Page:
In module 16 and in module 18 of the photocell contains a set of switches S1, S2 for manually entering programming commands. A set of 60 LED indicator lamps (Red, Blue, Green) provides visual feedback on the status of the programming module. A conventional infrared sensor 68 receives pulsed infrared signals from the remote controller 58 to input 50 programming commands to the microcontroller. This infrared sensor 68 is an infrared remote control receiver of batch No. TSOP62, manufactured by Vishay Intertechnology, Inc., hor. Malvern, PA. Detailed specifications and operating data for the infrared remote control receiver 68 can be found in the data sheet under the heading "IR Receiver Modules for Remote Control Systems", document No. 82177, published by Vishay Intertechnology, Inc. and incorporated herein by reference.

Control modules can be interconnected and programmed to control common or different circuits. This makes it possible to assign (and reassign) the joining of loads to sensors without the need to change the wiring of the system. In addition, the control modules can be programmed to resolve common or different shutdown delays.

For example, a corridor and two lounges can be connected to the same network so that it is possible to control the lighting scheme in the corridor by placing one module of a human presence sensor in the corridor and one module of a human presence sensor in each lounging room. As long as movement is detected in the corridor or in any of the rest rooms, the lighting scheme in the corridor will be kept on.

In accordance with another example, the relaxation room or utility room is monitored by one module 16 of the human presence sensor located near the entrance (with a one-minute delay for turning off) and another located in the back of the room (with a ten-minute delay for turning off). This makes it possible for the tenant to do quick things at the entrance with a one-minute delay, for example, to take food supplies. If the tenant goes further into the room, for example, to search for something in folders, a 10-minute delay is turned off.

The human presence sensor modules 16 comprise an audible alarm device 62 that provides an audible signal indicating that soon, for example, after 5 seconds, the lights will be turned off. Intermittent signals can also be used as feedback when programming sensor modules, manually or remotely.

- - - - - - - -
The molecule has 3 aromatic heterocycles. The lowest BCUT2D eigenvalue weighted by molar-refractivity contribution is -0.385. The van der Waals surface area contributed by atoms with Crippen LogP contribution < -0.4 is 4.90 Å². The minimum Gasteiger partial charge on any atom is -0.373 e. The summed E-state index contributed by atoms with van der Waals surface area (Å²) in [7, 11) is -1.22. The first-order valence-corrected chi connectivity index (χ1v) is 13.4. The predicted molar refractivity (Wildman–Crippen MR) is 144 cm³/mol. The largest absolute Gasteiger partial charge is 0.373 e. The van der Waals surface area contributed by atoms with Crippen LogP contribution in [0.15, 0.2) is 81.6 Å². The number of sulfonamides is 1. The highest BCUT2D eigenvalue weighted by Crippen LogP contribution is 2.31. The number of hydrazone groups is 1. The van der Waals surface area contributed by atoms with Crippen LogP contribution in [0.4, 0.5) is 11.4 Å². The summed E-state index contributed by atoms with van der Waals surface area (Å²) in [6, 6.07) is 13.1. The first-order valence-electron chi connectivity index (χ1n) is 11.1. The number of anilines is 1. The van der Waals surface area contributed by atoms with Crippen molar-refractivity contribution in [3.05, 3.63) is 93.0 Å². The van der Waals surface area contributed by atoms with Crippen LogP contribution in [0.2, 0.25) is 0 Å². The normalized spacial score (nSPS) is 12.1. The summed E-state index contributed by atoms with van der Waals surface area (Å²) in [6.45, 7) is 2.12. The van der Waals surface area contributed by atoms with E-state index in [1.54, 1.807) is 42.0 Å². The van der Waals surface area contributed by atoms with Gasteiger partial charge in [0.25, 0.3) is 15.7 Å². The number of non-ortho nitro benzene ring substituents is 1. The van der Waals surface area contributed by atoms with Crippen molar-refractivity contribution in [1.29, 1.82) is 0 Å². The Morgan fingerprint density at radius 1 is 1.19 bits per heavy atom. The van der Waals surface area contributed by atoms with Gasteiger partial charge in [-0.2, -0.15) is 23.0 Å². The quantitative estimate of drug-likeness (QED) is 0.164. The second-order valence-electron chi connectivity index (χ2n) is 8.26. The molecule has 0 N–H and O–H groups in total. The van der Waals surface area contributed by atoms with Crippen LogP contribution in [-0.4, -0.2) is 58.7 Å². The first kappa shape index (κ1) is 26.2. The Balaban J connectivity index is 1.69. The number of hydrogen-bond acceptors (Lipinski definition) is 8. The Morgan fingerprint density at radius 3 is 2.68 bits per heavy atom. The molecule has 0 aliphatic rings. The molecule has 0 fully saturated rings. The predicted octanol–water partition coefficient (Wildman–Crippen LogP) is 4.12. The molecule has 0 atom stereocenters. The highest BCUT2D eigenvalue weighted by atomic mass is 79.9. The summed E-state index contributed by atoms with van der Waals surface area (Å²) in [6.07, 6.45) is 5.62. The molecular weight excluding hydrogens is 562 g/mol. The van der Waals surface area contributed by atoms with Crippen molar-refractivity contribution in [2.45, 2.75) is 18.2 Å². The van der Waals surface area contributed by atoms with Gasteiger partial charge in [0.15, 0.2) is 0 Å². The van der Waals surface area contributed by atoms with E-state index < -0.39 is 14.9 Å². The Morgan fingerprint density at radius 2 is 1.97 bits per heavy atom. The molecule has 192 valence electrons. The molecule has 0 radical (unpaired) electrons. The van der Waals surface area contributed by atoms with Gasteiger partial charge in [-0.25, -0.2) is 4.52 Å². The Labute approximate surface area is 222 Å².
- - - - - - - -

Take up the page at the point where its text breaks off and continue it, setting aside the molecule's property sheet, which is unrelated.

The human presence sensor control modules 16 can be programmed for intelligent operation, which allows the modules to automatically select the most effective turn-off delay time based on the human presence models that were previously tracked and stored in RAM.

Several parameters of the control units 16 can be dynamically tuned to allow the power control system 10 to temporarily change its operation. For example, in the test mode, the off-delay time for all presence sensor modules can be temporarily changed to the minimum (instead of the programmed 15 minute delay, it becomes 15 second). This allows a quick check of the lighting control system 10, leaving the room (or standing still) for only 15 seconds instead of 15 minutes. During operation in test mode, the LEDs will still flash to check the sensor status (Red = test mode, Blue = presence detected, Green = off delay time, not ready to close the circuit).

When rooms need to be combined, the sensor modules should also be connected and a longer turn-off delay time should be set to allow for additional delays in the communication line. By sending the command to set an alternative turn-off delay time, all sensor control modules can be set to increase the turn-off delay time.

At times when the building management system sends a “visual check” command to selected rooms, the sensor modules can reduce their turn-off delay time by a shorter time so that the circuits close for a shorter time, saving more energy while the group of watchmen passes from room to room.

Turning now to FIG. 3 and FIG. 10, a two-channel sensor 64 with a photocell of module 18 enables this module to choose to detect either sunlight (open circuit) or artificial light (closed circuit). This is possible thanks to the one shown in FIG. 10 spectral sensitivity of a multichannel sensor 64 with a photocell, which allows the photosensor to distinguish artificial light (wavelength perceived by the human eye) from solar radiation (perceived wavelength plus infrared wavelength). When it is necessary to control the light controllers 46, 48, ... based on the amount of sunlight entering the room, the sunlight channel (open circuit) of the photosensor 64 is turned on. When the light controllers 46, 48, ... need to be controlled based on continuous lighting of the room, the artificial light channel is turned on (closed loop) of the photocell 64. This allows the photosensor module 18 to adapt to the lighting available in the controlled area, which makes the position and direction of the photocell 64 relative to the light source less critical cal factor in ensuring high working characteristics. Although conventional units with photocells require careful installation or adjustment of the sensor element with the photocell, special installation and adjustment of the two-channel sensor with the photocell of FIG. 3 is not required.